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New report shows some Tarrant County households struggling to make ends meet

One-quarter of households in Tarrant County could not afford basic needs in 2016, and 12 percent were living in poverty, as defined by the federal poverty guidelines. That’s according to the Texas ALICE Report released by United Ways of Texas.

ALICE — an acronym for Asset Limited, Income Constrained, Employed — identifies households that earn more than the federal poverty level, but less than the basic cost of living. The Texas ALICE Report is a comprehensive overview of financial need in the state, using data from a variety of sources, including the U.S. Census. The report includes measures based on present-day income levels and expenses.

Data shows 45 percent of Fort Worth, 39 percent of Arlington and 29 percent of Northeast Tarrant County individuals and families are struggling financially and fall into the ALICE and poverty categories.

In addition, United Way of Tarrant County released its Community Assessment, which identifies what Tarrant County residents believe are the most pressing issues in the community and provides a clear directive of where funding is needed to solve these issues.

“This data shows, even though people are working hard, they are finding it difficult to make ends meet,” said TD Smyers, president and CEO of United Way of Tarrant County. “We are committed to assisting these individuals and families in Tarrant County.”

The 135-page Texas ALICE Report reveals additional points of data, including:

  • Housing and child care are the greatest expenses for families of four (two adults, one infant and one preschooler), followed by food, transportation and health care.
  • For ALICE households, average monthly childcare was well above $1,000, with monthly food expenses at $525 and transportation costs at $728 a month.
  • The average Household Survival Budget (calculation created for the ALICE Report) for a Tarrant County family of four increased to $64,464 a year, which is significantly higher than the federally-recognized family poverty level of $24,300. The Household Survival Budget reflects the bare minimum that a household needs to live and work today.

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Speak out on Northside neighborhood improvements on Feb. 19

Northside residents, share your suggestions about what improvements should be made in the neighborhood. Is it more streetlights? Sidewalks? Road repairs? City staff wants to know.

This is the start of a $3.05 million yearlong strategy to increase public safety, improve public infrastructure, expand community engagement, promote economic revitalization and provide supportive services to reduce poverty and increase self-sufficiency.

At 6:30 p.m. Feb. 19, join the North Side Neighborhood Association at a public meeting where community leaders and city staff will discuss the neighborhood improvement strategy. The meeting will be at Northside Community Center, 1100 N.W. 18th St.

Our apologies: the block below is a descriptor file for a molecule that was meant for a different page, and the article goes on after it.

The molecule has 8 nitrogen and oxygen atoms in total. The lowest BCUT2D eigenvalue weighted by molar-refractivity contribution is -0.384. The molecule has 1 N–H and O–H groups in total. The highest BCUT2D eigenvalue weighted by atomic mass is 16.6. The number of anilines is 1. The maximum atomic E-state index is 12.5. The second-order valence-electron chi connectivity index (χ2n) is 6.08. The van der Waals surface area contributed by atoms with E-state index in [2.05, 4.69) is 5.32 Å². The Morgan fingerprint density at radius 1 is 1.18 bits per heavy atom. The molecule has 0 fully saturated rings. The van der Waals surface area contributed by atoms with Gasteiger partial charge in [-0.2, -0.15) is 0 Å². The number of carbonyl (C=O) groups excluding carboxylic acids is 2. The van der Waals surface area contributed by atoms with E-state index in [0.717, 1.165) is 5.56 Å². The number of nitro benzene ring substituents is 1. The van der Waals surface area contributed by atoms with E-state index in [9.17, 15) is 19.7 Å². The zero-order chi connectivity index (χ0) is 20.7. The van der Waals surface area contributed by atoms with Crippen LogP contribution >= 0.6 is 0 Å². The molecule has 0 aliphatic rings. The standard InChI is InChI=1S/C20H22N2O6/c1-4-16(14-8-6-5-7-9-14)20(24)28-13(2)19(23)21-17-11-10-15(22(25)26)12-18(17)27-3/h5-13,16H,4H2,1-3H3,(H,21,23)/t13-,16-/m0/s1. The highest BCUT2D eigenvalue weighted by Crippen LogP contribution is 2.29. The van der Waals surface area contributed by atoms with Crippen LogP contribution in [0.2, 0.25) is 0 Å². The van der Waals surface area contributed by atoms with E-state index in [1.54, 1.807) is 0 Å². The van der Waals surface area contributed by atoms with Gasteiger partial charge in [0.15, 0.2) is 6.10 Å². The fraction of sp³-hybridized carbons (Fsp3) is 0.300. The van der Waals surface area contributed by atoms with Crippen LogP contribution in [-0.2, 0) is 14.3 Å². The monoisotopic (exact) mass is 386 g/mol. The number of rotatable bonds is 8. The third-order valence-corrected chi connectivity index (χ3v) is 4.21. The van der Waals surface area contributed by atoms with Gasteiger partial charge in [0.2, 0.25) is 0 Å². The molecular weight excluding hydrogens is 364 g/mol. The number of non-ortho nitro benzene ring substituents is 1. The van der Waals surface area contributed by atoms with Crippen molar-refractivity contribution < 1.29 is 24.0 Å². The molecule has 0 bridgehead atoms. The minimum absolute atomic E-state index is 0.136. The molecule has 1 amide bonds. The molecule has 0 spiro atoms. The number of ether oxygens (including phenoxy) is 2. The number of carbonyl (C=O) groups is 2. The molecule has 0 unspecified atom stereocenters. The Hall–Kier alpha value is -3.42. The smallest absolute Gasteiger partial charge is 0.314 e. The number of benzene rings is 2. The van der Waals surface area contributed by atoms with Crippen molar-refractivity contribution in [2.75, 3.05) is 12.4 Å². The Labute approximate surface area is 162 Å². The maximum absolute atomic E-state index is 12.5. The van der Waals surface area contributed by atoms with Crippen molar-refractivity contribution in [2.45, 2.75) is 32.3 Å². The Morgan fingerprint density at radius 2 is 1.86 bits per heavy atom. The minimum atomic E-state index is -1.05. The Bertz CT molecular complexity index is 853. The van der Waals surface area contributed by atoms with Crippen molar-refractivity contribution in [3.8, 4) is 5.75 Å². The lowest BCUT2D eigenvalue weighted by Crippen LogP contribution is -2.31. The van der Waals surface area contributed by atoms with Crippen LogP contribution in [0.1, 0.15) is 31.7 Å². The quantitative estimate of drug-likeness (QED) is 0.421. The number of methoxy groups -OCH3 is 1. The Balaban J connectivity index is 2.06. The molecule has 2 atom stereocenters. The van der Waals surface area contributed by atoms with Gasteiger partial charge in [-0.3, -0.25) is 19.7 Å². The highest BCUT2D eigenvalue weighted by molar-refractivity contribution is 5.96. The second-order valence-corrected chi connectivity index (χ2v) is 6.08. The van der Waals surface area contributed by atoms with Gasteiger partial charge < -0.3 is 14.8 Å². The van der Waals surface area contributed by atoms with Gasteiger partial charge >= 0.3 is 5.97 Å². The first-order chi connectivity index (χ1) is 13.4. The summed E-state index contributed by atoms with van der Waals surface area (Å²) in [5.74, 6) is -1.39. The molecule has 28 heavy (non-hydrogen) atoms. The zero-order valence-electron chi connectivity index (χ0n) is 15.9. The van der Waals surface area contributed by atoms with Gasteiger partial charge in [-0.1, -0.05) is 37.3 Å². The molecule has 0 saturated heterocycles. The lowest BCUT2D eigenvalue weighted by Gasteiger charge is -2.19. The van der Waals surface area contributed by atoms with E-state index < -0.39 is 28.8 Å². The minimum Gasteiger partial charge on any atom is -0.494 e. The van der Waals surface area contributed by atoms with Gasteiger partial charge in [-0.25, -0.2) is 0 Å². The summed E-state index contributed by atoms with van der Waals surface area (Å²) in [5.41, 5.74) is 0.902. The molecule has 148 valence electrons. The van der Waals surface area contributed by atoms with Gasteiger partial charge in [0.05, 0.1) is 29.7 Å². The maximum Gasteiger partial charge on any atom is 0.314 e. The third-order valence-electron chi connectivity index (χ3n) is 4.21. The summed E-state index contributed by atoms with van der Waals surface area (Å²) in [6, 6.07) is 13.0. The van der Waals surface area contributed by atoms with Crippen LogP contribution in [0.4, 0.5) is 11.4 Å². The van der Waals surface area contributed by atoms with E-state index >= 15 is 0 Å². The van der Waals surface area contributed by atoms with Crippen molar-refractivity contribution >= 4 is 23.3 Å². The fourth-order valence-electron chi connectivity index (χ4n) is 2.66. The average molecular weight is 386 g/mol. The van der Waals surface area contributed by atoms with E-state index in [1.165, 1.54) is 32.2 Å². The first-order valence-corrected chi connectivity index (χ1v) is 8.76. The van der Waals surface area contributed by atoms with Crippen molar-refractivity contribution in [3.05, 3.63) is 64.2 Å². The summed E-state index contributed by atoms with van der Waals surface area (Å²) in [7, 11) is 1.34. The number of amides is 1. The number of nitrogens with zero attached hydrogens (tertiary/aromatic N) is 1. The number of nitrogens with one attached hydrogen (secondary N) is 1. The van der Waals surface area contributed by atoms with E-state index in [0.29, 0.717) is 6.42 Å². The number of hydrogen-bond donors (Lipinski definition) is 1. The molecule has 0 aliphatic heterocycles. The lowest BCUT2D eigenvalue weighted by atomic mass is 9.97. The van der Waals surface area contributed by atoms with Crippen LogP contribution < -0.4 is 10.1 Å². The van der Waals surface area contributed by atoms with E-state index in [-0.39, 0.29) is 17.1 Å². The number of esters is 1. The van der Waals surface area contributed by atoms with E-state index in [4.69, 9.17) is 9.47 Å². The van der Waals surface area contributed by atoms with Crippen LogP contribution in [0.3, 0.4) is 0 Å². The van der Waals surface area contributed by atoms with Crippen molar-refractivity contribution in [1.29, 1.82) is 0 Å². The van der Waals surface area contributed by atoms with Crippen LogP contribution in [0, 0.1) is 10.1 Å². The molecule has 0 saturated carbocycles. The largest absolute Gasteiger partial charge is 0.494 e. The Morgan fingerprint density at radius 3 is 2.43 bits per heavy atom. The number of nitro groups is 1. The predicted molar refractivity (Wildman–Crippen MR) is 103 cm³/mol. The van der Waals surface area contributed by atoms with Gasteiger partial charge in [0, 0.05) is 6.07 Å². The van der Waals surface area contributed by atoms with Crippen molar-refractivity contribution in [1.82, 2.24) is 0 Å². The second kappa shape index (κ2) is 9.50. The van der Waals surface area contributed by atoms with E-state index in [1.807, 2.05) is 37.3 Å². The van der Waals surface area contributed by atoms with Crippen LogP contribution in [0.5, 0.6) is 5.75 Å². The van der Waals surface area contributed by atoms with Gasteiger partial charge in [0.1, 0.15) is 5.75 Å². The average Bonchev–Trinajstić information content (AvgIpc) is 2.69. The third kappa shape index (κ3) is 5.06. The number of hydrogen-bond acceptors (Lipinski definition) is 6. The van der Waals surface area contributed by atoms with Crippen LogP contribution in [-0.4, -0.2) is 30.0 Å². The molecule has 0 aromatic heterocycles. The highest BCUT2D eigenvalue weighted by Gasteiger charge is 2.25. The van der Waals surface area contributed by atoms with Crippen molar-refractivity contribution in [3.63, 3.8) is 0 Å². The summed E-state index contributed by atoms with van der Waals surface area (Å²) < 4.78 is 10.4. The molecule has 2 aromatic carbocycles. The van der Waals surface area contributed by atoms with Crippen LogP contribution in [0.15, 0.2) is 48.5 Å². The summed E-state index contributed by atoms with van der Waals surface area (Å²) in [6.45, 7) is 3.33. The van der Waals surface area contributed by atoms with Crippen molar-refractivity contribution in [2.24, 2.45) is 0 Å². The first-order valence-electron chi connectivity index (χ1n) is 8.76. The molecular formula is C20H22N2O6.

Funding for the neighborhood improvement program comes from a ½-cent allocation of the municipal property tax rate to provide capital projects, improve public safety and attract private investment in underserved neighborhoods. Learn more.

View a video about the program in English or Spanish.

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Civilian Response to Active Shooter Events training to be presented Feb. 21

Would you know what to do if you ever found yourself in an active shooter situation?

The Civilian Response to Active Shooter Events (CRASE) course is designed and built on the Avoid, Deny, Defend strategy developed by the Advanced Law Enforcement Rapid Response Training (ALERRT). The course provides strategies and guidance for surviving an active shooter event.

CRASE training will be offered to Fort Worth residents at 6:30 p.m. Feb. 21 at Western Hills United Methodist Church, 2820 Laredo Dr.

This potentially lifesaving program is open to the public and will address what individuals need to know to look out for their safety. Topics include the history and prevalence of active shooter events, the role of professional guardians, civilian response options and demonstrates examples of things to do to stay safe in these situations.

There is no charge to attend, but attendees should register to ensure seating. Additional CRASE sessions will be offered throughout the year.

Please note: the presentation contains realistic material and reenactments that some attendees may find graphic in nature. Discretion for sensitive audiences is advised.

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High school artists encouraged to sign up for prestigious competition

Calling all Fort Worth high school students: the fifth annual Betsy Price Art Competition is now accepting entries.

Selected students will be showcased in a group exhibition May 1-18 at Fort Works Art. The grand prize entry will hang outside the mayor’s office at City Hall for a year.

Every year, close to 600 North Texas high school students apply for the exhibition, with a juror selecting 40 exemplary works to be included in the show. Last year’s exhibition was juried by Andrew J. Walker, executive director of the Amon Carter Museum of American Art.

Apply by March 31.